A glistening slab of smoked beef tenderloin with maple shallot juices.

Leave it sealed and it will stay bright and rosy red until you open the package and begin the marinade.

You can also purchase from your favorite butcher shop, (which we don’t have a lot of here in North Texas). I would make sure to tell them how many people you want to feed in case they trim the beef tenderloin there while you wait.

Preparing the Maple Shallot Marinade

A tray filled with the ingredients for the maple shallot marinade: shallot, maple syrup, garlic, and fresh herbs.

The festive Fall flavor in this dish comes from this sweet maple based marinade which needs to be prepared and left for the meat to soak in for 24-48 hours.

I have even prepared it after 3 days in the marinade, but the maple flavor is powerful so make sure your guests enjoy a sweet maple flavor if you go that long!)

A raw beef tenderloin roast coated in the marinade ingredients, green and beautiful.
Half of a beef tenderloin roast in maple marinade

I cut my tenderloin in half for maximum surface ratio to marinade, and also because it is easier to smoke or grill when the time comes.

Leave the meat in the marinade and turn every 12 hours. You’ll find the beef changes from rosy red to a richer brown, and that’s perfectly normal.

Raw beef tenderloin that has been in the maple marinade for a few days, beautiful but slightly darker, which is normal.

How to Smoke Beef Tenderloin

Beef tenderloin is a luxurious, tender piece of meat that doesn’t require hours to break down– but it’s also lovely smoked, so for this recipe, I suggest a higher temperature than we traditionally smoke. 300 and up is perfect for this beef tenderloin recipe.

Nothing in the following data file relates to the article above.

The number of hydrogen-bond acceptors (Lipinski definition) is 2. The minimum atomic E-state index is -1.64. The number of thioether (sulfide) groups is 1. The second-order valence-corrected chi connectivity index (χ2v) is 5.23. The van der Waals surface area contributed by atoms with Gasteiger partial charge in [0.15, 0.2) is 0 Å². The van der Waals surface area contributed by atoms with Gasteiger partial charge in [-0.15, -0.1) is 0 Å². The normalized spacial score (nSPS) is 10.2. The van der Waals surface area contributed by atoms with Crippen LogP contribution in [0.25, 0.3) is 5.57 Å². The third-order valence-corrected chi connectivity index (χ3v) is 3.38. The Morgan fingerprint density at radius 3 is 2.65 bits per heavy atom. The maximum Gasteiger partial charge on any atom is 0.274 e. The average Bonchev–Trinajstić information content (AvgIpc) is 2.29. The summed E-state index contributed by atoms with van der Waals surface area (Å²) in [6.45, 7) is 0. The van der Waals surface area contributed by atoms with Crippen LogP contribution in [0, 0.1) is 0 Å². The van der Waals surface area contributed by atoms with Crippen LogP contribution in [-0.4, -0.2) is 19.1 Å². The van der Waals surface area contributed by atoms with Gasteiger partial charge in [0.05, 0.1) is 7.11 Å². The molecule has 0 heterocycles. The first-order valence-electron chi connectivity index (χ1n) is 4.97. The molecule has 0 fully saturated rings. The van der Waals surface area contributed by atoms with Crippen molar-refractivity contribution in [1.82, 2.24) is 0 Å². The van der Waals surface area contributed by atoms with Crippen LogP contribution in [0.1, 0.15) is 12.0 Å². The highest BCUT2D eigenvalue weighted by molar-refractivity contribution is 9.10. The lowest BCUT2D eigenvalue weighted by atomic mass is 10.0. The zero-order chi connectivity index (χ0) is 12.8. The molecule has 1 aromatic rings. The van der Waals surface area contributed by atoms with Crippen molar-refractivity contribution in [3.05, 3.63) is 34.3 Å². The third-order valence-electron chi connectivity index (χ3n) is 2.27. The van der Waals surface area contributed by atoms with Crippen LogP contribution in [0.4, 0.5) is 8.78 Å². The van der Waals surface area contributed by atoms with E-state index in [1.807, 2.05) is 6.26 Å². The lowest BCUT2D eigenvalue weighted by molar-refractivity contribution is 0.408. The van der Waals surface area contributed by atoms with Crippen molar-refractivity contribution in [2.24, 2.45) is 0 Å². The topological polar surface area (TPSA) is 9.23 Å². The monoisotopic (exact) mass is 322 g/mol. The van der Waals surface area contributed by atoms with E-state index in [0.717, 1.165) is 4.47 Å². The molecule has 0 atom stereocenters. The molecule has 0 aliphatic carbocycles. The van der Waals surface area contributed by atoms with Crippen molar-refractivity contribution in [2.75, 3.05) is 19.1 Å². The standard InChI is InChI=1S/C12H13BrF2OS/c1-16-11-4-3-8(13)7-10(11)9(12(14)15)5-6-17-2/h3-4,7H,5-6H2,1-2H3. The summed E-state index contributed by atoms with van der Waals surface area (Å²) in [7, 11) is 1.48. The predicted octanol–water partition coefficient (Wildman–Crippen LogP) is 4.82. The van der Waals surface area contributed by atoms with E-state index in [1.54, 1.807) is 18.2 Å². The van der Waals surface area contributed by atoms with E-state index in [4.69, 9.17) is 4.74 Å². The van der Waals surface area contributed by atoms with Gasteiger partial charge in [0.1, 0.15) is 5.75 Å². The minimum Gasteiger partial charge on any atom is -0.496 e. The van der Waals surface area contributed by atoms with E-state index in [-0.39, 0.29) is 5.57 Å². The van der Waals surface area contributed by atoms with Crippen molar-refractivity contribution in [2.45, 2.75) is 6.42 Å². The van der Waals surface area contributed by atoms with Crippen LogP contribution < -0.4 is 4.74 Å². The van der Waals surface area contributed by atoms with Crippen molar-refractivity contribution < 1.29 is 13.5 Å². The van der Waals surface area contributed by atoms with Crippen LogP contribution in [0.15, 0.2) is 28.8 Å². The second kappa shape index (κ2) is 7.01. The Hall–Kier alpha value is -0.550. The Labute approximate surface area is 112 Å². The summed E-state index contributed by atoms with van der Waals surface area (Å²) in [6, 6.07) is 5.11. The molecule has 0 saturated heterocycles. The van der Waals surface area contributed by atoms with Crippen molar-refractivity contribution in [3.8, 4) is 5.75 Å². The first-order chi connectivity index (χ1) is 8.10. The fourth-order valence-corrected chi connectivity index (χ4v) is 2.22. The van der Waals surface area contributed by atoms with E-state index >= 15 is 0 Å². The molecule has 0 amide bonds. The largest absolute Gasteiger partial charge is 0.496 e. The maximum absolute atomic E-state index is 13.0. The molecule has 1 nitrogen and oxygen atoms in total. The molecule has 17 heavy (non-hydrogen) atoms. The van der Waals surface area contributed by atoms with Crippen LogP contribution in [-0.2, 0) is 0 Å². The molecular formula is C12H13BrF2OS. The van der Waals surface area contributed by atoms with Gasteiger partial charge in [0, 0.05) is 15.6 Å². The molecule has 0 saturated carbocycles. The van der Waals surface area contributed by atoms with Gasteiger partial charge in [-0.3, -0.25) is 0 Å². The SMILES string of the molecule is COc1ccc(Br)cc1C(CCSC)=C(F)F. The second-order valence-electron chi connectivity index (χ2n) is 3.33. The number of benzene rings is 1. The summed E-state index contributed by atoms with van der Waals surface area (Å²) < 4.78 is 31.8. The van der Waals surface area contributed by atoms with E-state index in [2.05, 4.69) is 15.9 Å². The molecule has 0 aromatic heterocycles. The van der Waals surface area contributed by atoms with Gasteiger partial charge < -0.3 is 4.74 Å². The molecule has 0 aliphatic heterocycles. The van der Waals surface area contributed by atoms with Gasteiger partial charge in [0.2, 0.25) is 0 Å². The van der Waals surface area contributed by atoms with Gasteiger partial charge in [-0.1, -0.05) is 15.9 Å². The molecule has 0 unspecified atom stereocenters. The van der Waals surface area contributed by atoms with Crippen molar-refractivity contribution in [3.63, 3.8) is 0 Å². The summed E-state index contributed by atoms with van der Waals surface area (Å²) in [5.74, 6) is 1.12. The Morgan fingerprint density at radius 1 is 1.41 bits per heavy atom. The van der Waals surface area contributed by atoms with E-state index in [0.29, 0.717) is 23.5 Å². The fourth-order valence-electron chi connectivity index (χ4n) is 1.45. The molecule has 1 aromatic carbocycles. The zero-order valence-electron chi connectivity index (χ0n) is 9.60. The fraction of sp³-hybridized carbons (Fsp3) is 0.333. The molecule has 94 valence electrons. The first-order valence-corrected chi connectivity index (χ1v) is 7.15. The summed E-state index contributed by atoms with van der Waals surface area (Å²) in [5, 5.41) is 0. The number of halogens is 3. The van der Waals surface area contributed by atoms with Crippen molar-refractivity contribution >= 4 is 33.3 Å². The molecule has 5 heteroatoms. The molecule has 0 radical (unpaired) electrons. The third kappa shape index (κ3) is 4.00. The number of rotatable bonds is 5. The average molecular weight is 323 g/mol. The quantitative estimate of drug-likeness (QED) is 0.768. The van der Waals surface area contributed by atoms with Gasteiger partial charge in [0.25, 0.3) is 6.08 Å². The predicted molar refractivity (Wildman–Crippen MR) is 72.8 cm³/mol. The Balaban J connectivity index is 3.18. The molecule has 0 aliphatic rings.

We’ll use a probe thermometer to cook just until it hits your exact desired degree of doneness.

Here is the Thermo Pro probe thermometer that I use

And Here is a wireless version that connects to your phone via Bluetooth (love it)

This can be done on any smoker and even a charcoal grill…

FOR THE RECTEQ: This can be achieved by using your Rec Teq pellet smoker at 350 degrees with a high feed rate on the pellets to achieve more smoke.

ON A STICK SMOKER: Smoke the tenderloin right next to the fire box where the temperature creeps higher than the rest of the smoker. Bring the smoker to at least 300 degrees, remove when the beef tenderloin roast hits your desired temperature.

ON A CHARCOAL GRILL: Build the charcoal fire on the far side of the grill and smoke the beef tenderloin on the other side. Soaked wood chips can be added to your charcoal to infuse the beef with a robust woodsy flavor.

Remove the beef tenderloin from the marinade and place onto a cookie sheet. Select one side to insert a probe meat thermometer into the thickest part of the roast. Smoke as per the directions for your smoker shown above.

A pile of the sliced beef tenderloin steaks atop potatoes, ready for serving to  guests.

What Internal Temperature Should I Smoke Beef Tenderloin to?